There are myriad problems with Brooks’ line of reasoning, including many in just to two foregoing paragraphs (e.g. How much input did Republicans have into the recent legislation? By “adopted a posture” is he referring to “not having control of either the House or the Senate”?), but I wanted to focus in on a couple of points in particular.

After some platitudinous admonitions, Brooks launches into his prescription for Republicans to save capitalism:

Third, Republicans could offer the public a realistic appraisal of the health of capitalism. Global capitalism is an innovative force, they could argue, but we have been reminded of its shortcomings. When exogenous forces like the rise of China and a flood of easy money hit the global marketplace, they can throw the entire system of out of whack, leading to a cascade of imbalances: higher debt, a grossly enlarged financial sector and unsustainable bubbles.

I really don’t know what point Brooks thought he was making, but he failed miserably on any score. First of all, “exogenous forces” cannot be “weaknesses” and/or “shortcomings” with capitalism since, by definition, they come from outside that system. At best, examining such forces can be used to understand better ways of protecting capitalism from them. In the context of the entire Op-Ed piece, however, it appears that Brooks is pitching the tired line that capitalism must be reigned in so that people don’t get hurt. That’s like diagnosing the problem with house, finding termites, and then thinking of ways to protect the termites from the house.

Furthermore, Brooks cites a “flood of easy money” (which, of course, is caused by government) as an example of an exogenous force, and then lists the following “shortcomings” of capitalism: “higher debt, a grossly enlarged financial sector and unsustainable bubbles.” What do any of those things have to do with capitalism? If anything, these are once again a failure of government skewing incentives.

In fact, when the government does its darnedest to make the cost of borrowing money historically low, people would be really stupid not to take advantage of that. We all know that rates fluctuate, and that the cost of money will be more expensive when they go back up. Logically therefore, it only makes sense to borrow when the Fed turns the money spigot on and then to find some sort of an asset to grow that money in. That, of course, is what leads to bubbles as everyone has barrels of money but not as many clear ideas of what makes a good investment. Instead of taking the time to really investigate what opportunities are available, and which ones fit a particular person’s portfolio, the herd mentality takes over and we all tend to keep up with the Jones and Smiths whether that means buying tulip bulbs or a run-down house we intend to flip.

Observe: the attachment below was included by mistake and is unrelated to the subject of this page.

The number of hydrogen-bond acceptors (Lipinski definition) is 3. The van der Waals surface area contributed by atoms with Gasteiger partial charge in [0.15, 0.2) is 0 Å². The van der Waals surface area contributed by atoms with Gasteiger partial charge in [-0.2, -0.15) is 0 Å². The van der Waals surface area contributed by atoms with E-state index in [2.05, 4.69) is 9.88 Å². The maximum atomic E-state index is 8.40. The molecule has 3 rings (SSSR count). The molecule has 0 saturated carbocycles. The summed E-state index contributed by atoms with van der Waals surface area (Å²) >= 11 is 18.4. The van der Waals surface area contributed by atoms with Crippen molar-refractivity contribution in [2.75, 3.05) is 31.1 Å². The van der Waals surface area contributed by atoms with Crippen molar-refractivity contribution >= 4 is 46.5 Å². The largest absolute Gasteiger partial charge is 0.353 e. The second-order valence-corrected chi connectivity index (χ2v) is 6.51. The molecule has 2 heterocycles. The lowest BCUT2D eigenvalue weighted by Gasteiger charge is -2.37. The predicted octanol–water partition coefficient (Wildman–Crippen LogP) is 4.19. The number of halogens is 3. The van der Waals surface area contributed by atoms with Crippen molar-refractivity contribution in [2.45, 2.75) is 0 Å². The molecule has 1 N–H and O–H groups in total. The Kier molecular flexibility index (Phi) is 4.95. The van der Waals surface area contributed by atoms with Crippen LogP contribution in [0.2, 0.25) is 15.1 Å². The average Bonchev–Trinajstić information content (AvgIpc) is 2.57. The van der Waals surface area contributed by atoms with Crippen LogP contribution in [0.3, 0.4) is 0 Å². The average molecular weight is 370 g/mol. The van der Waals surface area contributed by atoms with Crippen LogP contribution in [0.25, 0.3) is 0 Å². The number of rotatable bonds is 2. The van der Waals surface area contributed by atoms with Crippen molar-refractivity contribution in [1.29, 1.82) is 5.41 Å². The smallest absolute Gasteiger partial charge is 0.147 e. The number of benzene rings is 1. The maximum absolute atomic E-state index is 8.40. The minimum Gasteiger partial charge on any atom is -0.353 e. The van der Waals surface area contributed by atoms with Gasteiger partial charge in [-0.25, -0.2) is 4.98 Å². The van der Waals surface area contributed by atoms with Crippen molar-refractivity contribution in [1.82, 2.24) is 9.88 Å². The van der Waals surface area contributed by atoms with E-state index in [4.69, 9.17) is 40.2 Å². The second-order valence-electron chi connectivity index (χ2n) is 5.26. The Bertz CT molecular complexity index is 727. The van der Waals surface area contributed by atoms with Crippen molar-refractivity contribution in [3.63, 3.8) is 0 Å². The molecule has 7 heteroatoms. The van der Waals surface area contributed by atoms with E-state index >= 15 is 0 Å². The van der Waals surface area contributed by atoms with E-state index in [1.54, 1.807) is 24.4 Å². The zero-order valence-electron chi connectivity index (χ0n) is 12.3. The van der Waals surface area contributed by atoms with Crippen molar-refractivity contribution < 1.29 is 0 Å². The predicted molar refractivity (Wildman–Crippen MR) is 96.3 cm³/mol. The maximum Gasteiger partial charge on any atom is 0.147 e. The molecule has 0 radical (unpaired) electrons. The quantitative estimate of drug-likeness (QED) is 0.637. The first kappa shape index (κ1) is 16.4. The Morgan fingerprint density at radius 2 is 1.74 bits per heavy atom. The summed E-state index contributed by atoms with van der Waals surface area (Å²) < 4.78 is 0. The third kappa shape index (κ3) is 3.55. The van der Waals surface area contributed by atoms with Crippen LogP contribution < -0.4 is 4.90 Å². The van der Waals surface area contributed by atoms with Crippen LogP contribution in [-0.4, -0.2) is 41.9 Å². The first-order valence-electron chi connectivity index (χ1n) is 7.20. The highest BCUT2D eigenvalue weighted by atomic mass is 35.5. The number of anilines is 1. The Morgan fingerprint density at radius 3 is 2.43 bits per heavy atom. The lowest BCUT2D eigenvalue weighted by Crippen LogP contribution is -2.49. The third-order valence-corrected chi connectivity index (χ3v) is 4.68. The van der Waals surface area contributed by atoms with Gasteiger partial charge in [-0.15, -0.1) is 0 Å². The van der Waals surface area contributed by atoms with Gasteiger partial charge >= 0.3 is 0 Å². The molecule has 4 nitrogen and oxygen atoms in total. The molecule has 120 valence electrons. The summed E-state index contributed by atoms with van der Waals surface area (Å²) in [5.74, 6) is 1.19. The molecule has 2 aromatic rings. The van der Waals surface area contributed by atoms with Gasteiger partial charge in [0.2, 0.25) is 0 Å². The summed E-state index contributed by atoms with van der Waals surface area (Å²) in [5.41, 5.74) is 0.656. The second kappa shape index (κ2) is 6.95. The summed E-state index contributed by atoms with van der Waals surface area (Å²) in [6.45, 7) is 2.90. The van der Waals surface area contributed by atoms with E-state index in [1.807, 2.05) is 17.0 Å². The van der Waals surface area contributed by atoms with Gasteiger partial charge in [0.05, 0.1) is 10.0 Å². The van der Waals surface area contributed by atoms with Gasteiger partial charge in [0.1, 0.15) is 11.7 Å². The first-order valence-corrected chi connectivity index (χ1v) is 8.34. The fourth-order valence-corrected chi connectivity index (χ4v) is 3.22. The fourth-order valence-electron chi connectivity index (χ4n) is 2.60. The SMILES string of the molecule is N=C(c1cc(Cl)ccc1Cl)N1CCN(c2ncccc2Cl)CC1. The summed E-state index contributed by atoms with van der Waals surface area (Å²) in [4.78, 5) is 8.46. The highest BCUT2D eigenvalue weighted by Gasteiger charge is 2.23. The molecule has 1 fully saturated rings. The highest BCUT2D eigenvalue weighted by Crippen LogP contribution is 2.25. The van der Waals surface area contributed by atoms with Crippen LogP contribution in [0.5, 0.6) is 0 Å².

The bottom line, however, is that these sorts of scenarios start with government intervention into the market place. In addition to turning on the money spigot, the federal government was also encouraging lenders to make high-risk loans, and for the Freddie Mac and Fannie Mae to buy them up, securitize them and sell them into the derivatives market. Again, that’s all fine and dandy (until it it all goes to hell), but it has nothing to do with “weaknesses” and “shortcomings” of capitalism, and everything to do with government sticking its big fat honker where it doesn’t belong.

More Brooks:

If the free market party doesn’t offer the public an honest appraisal of capitalism’s weaknesses, the public will never trust it to address them.

The “free market party”? Who does he think he’s kidding here? The Republicans haven’t acted like a free market party since … well … it’s been so long I can’t remember.

Moreover, I simply can’t fathom how Brooks thinks a “free market party” would ever be able to reconcile itself to joining hands with Obama on his completely anti-capitalist agenda.

Power will inevitably slide over to those who believe this crisis is a repudiation of global capitalism as a whole.

Earth to Brooks: that’s already happened. Look who the president is for crying out loud, or take the time to read your own newspaper. Each and every day we hear about how the excesses of capitalism caused this crisis, and how the “libertarian” policies of Bush (HA!) have landed us in this awful spot. Capitalism didn’t get a trial, Mr. Brooks, it was rounded up, convicted and summarily shot as soon as the latest grand experiment in government do-goodism failed (again).

Intellectually Incurious

Yesterday on the podcast, we talked about Pres. Obama’s attitude towards certain aspects of his presidential responsibilities.  Apropos of that discussion, he is receiving some criticism for his indifference to the markets.

Some Wall Street economists think President Obama could have voiced some sympathy about the plight of frightened shareholders when he compared the stock market’s plunge to an election tracking poll that “bobs up and down, day to day.”

They worry that the president is underestimating the important role the stock market plays in the economy’s performance, and that the markets’ precipitous slide is actually a vote of no confidence in the administration’s handling of the economy. There’s also a suspicion that Mr. Obama and his advisers think only wealthy people own stocks.